As of July 31, local health departments have reported 23,796 confirmed positive cases in health care workers and 127 deaths statewide.

Santa Clarita Valley Saturday Update
As of Saturday, the L.A. County Public Health COVID-19 data dashboard reports an additional death in the city of Santa Clarita, bringing the total to 48 SCV residents who have died of the virus since the pandemic began. Of the 48 people, 35 resided in the city of Santa Clarita, 4 in Castaic, 2 in Acton, 2 in Stevenson Ranch, 1 in unincorporated Bouquet Canyon, 1 in Val Verde and 1 in unincorporated Valencia and 2 in communities not yet named.

Of the 4,381 cases reported to Public Health for the SCV to date, the community breakdown is as follows:

City of Santa Clarita: 2,152

Castaic: 1,859 (includes Pitchess Detention Center and North County Correctional Facility*)

Stevenson Ranch: 115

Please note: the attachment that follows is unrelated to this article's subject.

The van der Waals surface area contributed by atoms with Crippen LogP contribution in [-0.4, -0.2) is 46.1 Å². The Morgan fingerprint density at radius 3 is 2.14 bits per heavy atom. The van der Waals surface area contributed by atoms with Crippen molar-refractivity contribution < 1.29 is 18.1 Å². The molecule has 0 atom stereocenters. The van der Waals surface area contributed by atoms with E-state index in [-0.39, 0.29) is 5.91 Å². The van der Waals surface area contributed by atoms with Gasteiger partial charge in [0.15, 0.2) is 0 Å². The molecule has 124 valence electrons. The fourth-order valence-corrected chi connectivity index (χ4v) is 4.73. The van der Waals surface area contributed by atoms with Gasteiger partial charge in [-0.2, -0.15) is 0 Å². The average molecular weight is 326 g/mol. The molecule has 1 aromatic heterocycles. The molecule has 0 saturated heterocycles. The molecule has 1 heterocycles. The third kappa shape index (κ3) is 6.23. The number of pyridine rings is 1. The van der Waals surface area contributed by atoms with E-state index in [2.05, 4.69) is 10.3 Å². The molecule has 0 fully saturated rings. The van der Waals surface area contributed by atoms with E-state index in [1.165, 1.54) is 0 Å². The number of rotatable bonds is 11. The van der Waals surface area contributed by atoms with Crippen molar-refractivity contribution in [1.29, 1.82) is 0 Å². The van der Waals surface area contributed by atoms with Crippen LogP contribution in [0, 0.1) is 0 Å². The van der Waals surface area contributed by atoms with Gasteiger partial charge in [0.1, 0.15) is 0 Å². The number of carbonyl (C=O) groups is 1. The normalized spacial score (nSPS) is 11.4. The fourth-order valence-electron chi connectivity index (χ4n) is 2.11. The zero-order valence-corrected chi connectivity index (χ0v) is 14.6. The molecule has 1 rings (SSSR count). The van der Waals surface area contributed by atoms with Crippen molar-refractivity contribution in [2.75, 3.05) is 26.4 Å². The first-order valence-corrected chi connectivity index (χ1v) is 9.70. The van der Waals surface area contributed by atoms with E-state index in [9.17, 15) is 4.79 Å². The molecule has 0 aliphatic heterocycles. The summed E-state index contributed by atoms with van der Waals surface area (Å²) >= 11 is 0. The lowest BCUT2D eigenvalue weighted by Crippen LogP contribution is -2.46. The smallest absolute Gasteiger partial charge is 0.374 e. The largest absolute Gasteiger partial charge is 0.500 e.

Canyon Country (unincorporated portion): 81

Acton: 44

Val Verde: 44

Valencia (unincorporated portion west of I-5): 34

Agua Dulce: 20

Saugus (unincorporated portion): 14

Elizabeth Lake: 5

Newhall (Unincorporated portion): 5

Sand Canyon: 5

Bouquet Canyon: 1

Lake Hughes: 1

Saugus/Canyon Country: 1

*Note: The county is unable to break out separate numbers for Castaic and PDC/NCCF because the county uses geotagging software that cannot be changed at this time, according to officials. Click here for the LASD COVID-19 dashboard.

Henry Mayo Saturday Update
Henry Mayo Newhall Hospital reported two additional COVID-related deaths on Saturday according to hospital spokesman Patrick Moody.

The hospital is now releasing statistics on a weekly basis unless there is a drastic change in the number of cases or a death has been confirmed.

As of Saturday, of the 5,403 people tested at Henry Mayo to date, 664 tested positive, 5,927 were negative, 177 were pending, 18 patients were hospitalized in a dedicated unit receiving ICU-level care, a total of 191 COVID-19 patients have been discharged so far, with two additional deceased bringing the total to 20, Moody said.

Discrepancies in the testing numbers are due to some patients being tested multiple times. “Often a single patient is tested more than once,” he said.

LA County COVID-19 Cases

L.A. County COVID-19L.A. County